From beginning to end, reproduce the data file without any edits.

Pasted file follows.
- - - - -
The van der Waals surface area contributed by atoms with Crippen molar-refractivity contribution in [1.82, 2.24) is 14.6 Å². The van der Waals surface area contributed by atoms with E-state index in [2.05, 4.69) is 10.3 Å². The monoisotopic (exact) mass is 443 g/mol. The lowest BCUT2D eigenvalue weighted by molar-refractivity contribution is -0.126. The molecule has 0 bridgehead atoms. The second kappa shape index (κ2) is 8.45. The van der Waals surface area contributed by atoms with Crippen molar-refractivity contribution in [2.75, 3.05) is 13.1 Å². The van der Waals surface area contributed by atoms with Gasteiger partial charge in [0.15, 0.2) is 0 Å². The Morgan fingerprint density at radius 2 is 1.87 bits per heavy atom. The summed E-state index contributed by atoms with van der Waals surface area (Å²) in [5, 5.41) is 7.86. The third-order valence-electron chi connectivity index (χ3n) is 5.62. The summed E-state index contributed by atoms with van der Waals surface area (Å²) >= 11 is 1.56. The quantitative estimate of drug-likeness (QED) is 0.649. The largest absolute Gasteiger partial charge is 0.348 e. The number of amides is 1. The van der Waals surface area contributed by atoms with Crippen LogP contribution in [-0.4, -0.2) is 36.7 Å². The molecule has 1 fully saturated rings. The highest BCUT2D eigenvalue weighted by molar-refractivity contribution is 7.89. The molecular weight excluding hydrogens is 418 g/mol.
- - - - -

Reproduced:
The van der Waals surface area contributed by atoms with Crippen molar-refractivity contribution in [1.82, 2.24) is 14.6 Å². The van der Waals surface area contributed by atoms with E-state index in [2.05, 4.69) is 10.3 Å². The monoisotopic (exact) mass is 443 g/mol. The lowest BCUT2D eigenvalue weighted by molar-refractivity contribution is -0.126. The molecule has 0 bridgehead atoms. The second kappa shape index (κ2) is 8.45. The van der Waals surface area contributed by atoms with Crippen molar-refractivity contribution in [2.75, 3.05) is 13.1 Å². The van der Waals surface area contributed by atoms with Gasteiger partial charge in [0.15, 0.2) is 0 Å². The Morgan fingerprint density at radius 2 is 1.87 bits per heavy atom. The summed E-state index contributed by atoms with van der Waals surface area (Å²) in [5, 5.41) is 7.86. The third-order valence-electron chi connectivity index (χ3n) is 5.62. The summed E-state index contributed by atoms with van der Waals surface area (Å²) >= 11 is 1.56. The quantitative estimate of drug-likeness (QED) is 0.649. The largest absolute Gasteiger partial charge is 0.348 e. The number of amides is 1. The van der Waals surface area contributed by atoms with Crippen LogP contribution in [-0.4, -0.2) is 36.7 Å². The molecule has 1 fully saturated rings. The highest BCUT2D eigenvalue weighted by molar-refractivity contribution is 7.89. The molecular weight excluding hydrogens is 418 g/mol.